AP, Photo by Matt Sayles/Invision
LOS ANGELES — The clock is ticking for "Jersey Shore."
The boozy reality TV series about a group of self-proclaimed "guidos" and "guidettes" cohabiting in a run-down Seaside Heights, N.J., party house is winding down as its sixth — and MTV promises final — season gets under way almost three years after it debuted and became a pop-cultural situation spawning catchphrases, punch lines, hairdos and tabloid fodder.
Don't remind the show's cast. They're not quite ready for their 15 minutes of fame to end.
"That was the longest 15 minutes of my life!" Ronnie Ortiz-Magro boasted during a recent interview with his pals.
"We got, like, a half hour," joked Paul "DJ Pauly D" DelVecchio.
What began as yet another MTV reality show — "The Real World" with fist-pumping Italian-American twentysomethings — became one of the network's biggest hits. Over the past five seasons, the Thursday night show dominated the Nielsen ratings, drawing as many as 8 million viewers and consistently ranking as the No. 1 cable series in the 12-to-34-year-old demographic.
As the popularity of "Jersey Shore" grew, so did disdain for the series documenting the drunken antics of Nicole "Snooki" Polizzi, Mike "The Situation" Sorrentino and company. Italian-American anti-defamation groups lashed out at "Jersey Shore" for its stereotypical portrayals. New Jersey Gov. Chris Christie once deemed it "negative for New Jersey."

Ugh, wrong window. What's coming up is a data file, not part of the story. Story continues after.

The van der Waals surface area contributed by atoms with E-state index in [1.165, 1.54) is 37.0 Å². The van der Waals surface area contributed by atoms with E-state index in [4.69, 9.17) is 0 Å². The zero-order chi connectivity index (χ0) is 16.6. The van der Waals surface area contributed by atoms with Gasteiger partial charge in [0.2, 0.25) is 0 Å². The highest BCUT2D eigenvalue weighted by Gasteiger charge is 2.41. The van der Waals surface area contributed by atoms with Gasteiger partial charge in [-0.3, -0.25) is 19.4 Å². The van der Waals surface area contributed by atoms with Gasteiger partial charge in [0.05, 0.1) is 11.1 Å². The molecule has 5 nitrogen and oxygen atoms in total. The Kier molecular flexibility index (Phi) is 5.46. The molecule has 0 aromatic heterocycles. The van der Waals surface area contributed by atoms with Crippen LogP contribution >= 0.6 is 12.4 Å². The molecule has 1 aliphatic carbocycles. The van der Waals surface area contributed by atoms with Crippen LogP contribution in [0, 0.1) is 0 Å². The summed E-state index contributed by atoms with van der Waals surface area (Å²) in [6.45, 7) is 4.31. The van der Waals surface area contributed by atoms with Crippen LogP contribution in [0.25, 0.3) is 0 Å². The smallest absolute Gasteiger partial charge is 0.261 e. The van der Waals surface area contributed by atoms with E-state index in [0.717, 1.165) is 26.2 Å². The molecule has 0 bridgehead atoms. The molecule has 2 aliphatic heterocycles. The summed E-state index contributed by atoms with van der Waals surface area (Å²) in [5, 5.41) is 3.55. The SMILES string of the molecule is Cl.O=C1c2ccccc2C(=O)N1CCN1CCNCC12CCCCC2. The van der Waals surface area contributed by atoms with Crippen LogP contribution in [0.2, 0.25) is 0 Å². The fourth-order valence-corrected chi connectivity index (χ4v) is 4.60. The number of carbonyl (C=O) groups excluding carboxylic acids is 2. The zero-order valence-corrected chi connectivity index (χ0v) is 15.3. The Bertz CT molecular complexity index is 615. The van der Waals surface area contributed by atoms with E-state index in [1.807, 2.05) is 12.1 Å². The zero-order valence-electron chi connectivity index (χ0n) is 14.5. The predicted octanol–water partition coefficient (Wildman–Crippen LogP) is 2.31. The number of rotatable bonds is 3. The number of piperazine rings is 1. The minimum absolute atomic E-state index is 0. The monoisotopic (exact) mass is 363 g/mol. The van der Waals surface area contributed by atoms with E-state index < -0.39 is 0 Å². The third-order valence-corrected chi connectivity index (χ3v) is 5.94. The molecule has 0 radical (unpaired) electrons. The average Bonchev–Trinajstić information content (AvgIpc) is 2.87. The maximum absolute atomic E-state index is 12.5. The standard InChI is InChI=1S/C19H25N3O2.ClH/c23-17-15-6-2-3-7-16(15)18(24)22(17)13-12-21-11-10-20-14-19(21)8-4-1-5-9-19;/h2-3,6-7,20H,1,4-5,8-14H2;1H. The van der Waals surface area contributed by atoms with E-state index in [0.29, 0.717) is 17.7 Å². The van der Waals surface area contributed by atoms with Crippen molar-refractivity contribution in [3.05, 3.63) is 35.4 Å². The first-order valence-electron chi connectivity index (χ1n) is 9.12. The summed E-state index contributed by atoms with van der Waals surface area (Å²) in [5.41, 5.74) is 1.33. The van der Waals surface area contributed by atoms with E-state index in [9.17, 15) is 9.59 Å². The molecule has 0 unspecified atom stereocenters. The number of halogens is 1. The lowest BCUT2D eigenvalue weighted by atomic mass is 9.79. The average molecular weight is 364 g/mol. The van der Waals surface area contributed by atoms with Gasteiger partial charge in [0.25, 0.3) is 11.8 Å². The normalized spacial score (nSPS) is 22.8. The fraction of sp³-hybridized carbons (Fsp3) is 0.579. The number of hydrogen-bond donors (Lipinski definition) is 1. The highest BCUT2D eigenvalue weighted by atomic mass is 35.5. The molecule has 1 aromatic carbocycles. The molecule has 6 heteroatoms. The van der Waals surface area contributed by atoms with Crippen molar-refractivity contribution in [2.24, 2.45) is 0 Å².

Despite the continued unapologetic success of the series, MTV announced this summer that the sixth edition would be the last call for the "Jersey Shore" cast and crew, who fled winter for Miami Beach in the second season and traveled to Italy for the fourth edition. It's a bittersweet moment for the tanned troupe, who have no interest in fading out of the spotlight.
"Everything has to come to an end," said DelVecchio. "'Sopranos' ended. 'Entourage' ended. 'Jersey Shore' has to end. It's only a chapter of our lives. Now, another chapter of our lives is opening. We're just gonna use that tool. Whoever is smart enough to make the right decisions will make it last forever. That's the name of the game: making it last forever."
The start of the sixth season, again filmed over the summer in Seaside Heights, N.J., found the cast at very different places in their lives: Polizzi was six months pregnant and engaged, Deena Nicole Cortese had just dropped several pounds and gained a boyfriend, and Sorrentino vowed to stay sober after a stint in rehab for an addiction to painkillers.
"I took it day by day," said Sorrentino. "I knew it was going to be an obstacle in how I was going to handle it, how they were going to handle it and how our relationship would change, if it changed at all. I just took it moment by moment. I tried to be the best Mike that I can be. Pauly, Ronnie and the whole crew really helped me get through the season."
"It was good because most of the time Mike was in the house, he wasn't sober and he was causing problems," said Ortiz-Magro. "It was good to have Mike come into the house with a clean slate and apologize to everyone and say, 'I want to be your friend. I'm not here to be your roommate. I'm here to be your friend.' That was a good feeling, for me at least."
So after living the past three in front of MTV — and paparazzi — cameras, are the castmates going to miss all the attention, and those lucrative endorsement deals?
"As long as we're all happy, successful, doing what we love to do after this I'm sure that's all that matters," said Samantha Giancola, who recently moved in with Ortiz-Magro, her on-again, off-again boyfriend from the show.
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